Never forget, the world of online agencies isn't reality, it is virtual reality, seen through a rose-tinted computer screen. They are selling you an ideal via lots of hype and hyperbole. Their publicity often couldn't be further from the truth.

In the fantasy world of the dating agency there are no couch-potatoes. There are no beer-bellied lager-louts or boy-racing chavs or male chauvinist pigs.

Their world is populated by poetic Brad Pitt lookalikes who keep their toned bodies swathed in rippling six-packs and their heads bristling with thick and glossy hair; to a man they are ruggedly handsome and yet in touch with their feminine side and they love to cook, go shopping and iron their own shirts. Or so they would have you think.

You won’t catch them staring at football on a plasma screen across a noisy pub, shouting expletives at the referee whilst topping up their beer with one hand and shovelling pork scratching into their mouth with the other.

Their typical man spends his free time gazing at you across a steamy candlelit bubble bath, topping up your champagne with one hand, popping an occasional strawberry into your mouth with the other, whilst deftly massaging your feet with both of his. And all this after having spent half an hour reading bedtime stories to your kids and two hours cooking your dinner (and clearing up afterwards).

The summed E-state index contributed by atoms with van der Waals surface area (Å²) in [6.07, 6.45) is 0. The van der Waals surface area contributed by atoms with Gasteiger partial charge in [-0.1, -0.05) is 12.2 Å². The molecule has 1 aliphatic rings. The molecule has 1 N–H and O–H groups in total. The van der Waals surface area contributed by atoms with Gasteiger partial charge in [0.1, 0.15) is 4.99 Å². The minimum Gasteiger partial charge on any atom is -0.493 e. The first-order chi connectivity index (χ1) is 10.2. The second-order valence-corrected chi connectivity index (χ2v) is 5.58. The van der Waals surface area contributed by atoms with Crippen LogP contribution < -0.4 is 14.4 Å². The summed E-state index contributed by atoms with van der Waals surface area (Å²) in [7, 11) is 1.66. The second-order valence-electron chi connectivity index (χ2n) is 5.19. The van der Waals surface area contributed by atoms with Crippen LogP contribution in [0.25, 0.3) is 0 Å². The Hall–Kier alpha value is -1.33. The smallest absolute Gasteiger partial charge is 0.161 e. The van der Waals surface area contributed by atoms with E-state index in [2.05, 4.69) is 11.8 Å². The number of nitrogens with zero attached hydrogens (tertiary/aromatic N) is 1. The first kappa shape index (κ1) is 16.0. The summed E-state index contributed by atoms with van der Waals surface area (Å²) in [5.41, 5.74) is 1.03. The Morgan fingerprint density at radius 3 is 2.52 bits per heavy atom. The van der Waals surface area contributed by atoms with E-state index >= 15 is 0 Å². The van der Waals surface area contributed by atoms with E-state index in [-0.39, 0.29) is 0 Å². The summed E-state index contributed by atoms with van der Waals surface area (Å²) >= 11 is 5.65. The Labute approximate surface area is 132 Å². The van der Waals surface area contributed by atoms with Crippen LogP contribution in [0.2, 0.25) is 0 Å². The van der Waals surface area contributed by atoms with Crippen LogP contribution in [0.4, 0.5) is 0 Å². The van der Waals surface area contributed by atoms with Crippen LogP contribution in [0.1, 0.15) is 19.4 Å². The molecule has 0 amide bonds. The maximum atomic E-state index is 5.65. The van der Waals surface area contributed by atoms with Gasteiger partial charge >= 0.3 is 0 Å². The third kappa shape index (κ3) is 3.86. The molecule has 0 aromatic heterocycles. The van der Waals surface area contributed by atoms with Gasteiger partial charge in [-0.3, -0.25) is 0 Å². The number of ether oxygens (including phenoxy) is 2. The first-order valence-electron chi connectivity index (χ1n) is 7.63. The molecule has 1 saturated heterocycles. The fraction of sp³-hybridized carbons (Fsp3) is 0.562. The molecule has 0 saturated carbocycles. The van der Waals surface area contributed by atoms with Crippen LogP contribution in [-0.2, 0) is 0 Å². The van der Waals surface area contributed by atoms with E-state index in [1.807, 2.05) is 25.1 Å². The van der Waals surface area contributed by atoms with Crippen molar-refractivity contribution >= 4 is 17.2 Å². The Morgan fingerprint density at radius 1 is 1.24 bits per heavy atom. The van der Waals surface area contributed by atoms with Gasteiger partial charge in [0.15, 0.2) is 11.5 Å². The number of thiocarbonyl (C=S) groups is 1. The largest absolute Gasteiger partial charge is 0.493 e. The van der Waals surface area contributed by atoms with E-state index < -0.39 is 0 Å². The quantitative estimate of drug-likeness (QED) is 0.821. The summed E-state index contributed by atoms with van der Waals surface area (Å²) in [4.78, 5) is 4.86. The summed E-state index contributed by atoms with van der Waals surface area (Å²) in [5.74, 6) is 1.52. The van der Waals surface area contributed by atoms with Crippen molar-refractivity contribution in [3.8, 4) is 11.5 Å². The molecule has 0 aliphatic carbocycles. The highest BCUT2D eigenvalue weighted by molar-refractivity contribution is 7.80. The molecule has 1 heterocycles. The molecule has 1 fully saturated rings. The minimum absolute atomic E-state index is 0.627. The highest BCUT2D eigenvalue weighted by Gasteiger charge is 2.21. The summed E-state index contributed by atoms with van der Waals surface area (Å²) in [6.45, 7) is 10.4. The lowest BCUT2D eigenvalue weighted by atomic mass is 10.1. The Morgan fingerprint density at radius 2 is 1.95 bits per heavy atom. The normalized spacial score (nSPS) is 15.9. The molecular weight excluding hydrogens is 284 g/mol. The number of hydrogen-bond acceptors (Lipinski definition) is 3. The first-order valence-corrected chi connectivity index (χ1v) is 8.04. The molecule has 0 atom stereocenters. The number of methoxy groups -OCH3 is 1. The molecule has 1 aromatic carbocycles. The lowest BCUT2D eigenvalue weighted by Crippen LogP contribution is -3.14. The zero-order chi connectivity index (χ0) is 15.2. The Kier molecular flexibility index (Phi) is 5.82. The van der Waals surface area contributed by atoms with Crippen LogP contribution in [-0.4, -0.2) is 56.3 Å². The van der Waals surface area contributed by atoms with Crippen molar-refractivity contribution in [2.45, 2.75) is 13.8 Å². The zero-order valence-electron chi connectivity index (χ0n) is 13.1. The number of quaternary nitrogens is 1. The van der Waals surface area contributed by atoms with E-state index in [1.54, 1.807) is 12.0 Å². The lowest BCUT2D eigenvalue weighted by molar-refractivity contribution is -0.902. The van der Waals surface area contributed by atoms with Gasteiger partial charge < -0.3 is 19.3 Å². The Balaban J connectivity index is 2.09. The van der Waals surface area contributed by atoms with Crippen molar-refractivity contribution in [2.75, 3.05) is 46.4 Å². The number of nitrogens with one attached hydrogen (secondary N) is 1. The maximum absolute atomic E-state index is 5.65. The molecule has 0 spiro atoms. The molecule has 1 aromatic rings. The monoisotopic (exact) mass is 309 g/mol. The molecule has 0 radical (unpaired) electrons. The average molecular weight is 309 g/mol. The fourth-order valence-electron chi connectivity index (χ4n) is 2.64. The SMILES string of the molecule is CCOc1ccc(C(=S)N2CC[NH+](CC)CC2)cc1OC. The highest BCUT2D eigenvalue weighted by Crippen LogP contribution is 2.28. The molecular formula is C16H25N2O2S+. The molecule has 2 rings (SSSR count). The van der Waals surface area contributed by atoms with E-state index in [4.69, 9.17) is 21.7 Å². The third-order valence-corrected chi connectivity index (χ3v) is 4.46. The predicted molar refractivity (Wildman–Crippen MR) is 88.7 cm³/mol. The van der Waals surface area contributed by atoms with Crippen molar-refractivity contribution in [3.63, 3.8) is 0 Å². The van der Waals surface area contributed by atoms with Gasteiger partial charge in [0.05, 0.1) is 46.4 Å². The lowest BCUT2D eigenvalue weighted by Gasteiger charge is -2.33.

Some dating sites — such as eHarmony.com — claim to take a different approach to matchmaking. They talk of psychological profiling via a series of in-depth questionnaires. This way, they claim, they “get to the heart of the real you” and “the issues, qualities and traits that really matter” .

I decided to give this a go next, as I was so sick of seeing the same old faces being beamed up onto my computer screen from the chief Cupids at Match.com.

So there I found myself again, filling in forms, uploading photos and describing my “likes and dislikes” to facilitate the magic that the eHarmony had vowed to conjure up. I was dubious, if not downright pessimistic about my chances of coming up trumps with a match made in cyber heaven.

But then, after much self-analysis and soul-searching, they found him.

There, in my inbox. The man whom, according to the online love gurus, and countless in-depth questions, was my perfect match.

So who was he, I hear you ask? Did it really work? Did love conquer all my doubts after all?

Did it hell. Remember that Really Rude Bloke from last year who implied that I was fat, frumpy and past-it because I didn't laugh at his jokes?

And whom I'd vowed never ever to contact again? It was him.

So much for eHarmony! What a waste of time that was.

Which left just one stone unturned — the only completely free of charge dating website that everyone was talking about: Plenty of Fish.com

In the time since I'd started my personal love quest, It had gone from a tiny obscure operation to a mega-global concern akin to FriendsReunited for one reason and one reason only (I think). It is free, therefore no awkward bills to explain to the wife/girlfriend at home. This alone had been enough to put me off signing up... just the thought of all the charlatans who would be lurking behind the facade.